As I’ve hinted before, the spring cleaning and office renovation are parts of the big changes at Lazar Landscape that we’ve been orchestrating over the past several months. We’re excited to burst forth fresh and green come spring. Until then, I’ve got to get to work!

Big Changes at Lazar Landscape!


We were elated to receive the much needed rain here at Lazar Landscape. Not only does it put a minor dent in our drought conditions, and calm (at least my frazzled nerves) at the lack of rain, we took the opportunity to keep some of our crews working and start a long overdue office makeover! It was the start of some big changes at Lazar Landscape that we’re excited to share with you in the coming months.


Step one of the office makeover was tearing down a partition wall for an office that was no longer in use. The objective is to create an open seating area as well as improve circulation from our big roll up door. Our office is housed in a warehouse with no insulation. Our design team bakes all summer long in the upstairs loft, and we can’t wait the invite more air and light into our space and winter turns to spring and summer.

DSC09050It turns out that it’s very fun to do “DIY” projects when you have talented craftsmen with you to help you achieve your goals. I’ve been collecting interesting, unwanted wood from our construction projects when I can find it. My vision was to use it as wall cladding in our new seating area. All we needed was a couple of rainy days to get the party started. After months of collecting – and funny looks from my coworkers – it was finally time to start our office makeover. Our clients frequently comment on the speed with which Lazar Landscape crews complete their projects, and our little office project is a fine example. The demolition and cleanup was completed before lunch time. After the first day of rain we had the beginning of our vision completed!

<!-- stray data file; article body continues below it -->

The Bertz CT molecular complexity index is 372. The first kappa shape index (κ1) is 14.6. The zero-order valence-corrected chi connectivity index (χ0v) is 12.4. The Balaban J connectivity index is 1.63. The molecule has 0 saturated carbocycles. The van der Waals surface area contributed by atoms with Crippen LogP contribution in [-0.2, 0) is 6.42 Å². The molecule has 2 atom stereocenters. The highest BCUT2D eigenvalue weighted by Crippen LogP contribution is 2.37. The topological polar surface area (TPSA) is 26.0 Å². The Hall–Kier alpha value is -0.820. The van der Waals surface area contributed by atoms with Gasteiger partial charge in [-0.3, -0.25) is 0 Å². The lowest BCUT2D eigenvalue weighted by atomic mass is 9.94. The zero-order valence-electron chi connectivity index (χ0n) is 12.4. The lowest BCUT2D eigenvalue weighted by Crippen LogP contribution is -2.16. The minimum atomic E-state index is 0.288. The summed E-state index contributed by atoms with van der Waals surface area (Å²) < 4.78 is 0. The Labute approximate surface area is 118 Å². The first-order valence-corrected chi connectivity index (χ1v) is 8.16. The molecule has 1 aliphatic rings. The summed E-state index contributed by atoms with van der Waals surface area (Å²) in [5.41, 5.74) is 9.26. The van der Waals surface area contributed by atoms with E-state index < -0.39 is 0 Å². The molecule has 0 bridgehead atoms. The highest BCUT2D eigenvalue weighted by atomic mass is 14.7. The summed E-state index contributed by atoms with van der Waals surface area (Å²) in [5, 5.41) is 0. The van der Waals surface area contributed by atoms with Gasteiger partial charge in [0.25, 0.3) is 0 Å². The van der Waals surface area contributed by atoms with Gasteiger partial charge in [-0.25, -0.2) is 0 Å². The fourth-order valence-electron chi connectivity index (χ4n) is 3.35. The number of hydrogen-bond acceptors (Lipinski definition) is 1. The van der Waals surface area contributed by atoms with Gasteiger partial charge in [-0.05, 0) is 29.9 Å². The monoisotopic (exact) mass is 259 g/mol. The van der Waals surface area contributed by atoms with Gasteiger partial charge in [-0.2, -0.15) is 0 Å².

Waiting patiently for a couch

While our main objective at Lazar Landscape will always be on designing and building beautiful gardens, we’re excited about creating a work environment that engenders our creativity. Still on the office makeover docket is a fresh coat of paint, new concrete stain on our ground level. More rain would really be We also have some fun ideas for a reclaimed redwood table for our conference room and a batu wood coffee table for our new seating area. Big changes at Lazar Landscape indeed! Now we have one more reason to pray for rain.

Cooling Off a Hot Garden


This existing Lafayette garden was dominated by a pool and restricted on all fours sides by existing structures. The ample glass double doors led you out to two small patches of lawn without any real useable space. The harsh, reflective sun off the main house made being outside unbearable.



The design changes the primary space directly outside the double doors. This main patio is paved in cooling grey/blue tones of Connecticut bluestone and an overhead arbor defines and cools the space below. Planting areas against the house and at each arbor post soften the hard lines of the patio. Orange trumpet vine creates shade for the eating area below but also helps to cool the back of the house blasted by afternoon sun. Japanese Maple trees and Crape Myrtles create additional shade for the back of the house and define spaces. Two burgundy spheres nestled in the planting areas overflow with water to draw people into different areas of the garden. Cooling veins of lawn and Dymondia groundcover break up large concrete pads to create informal secondary spaces.



arbor against house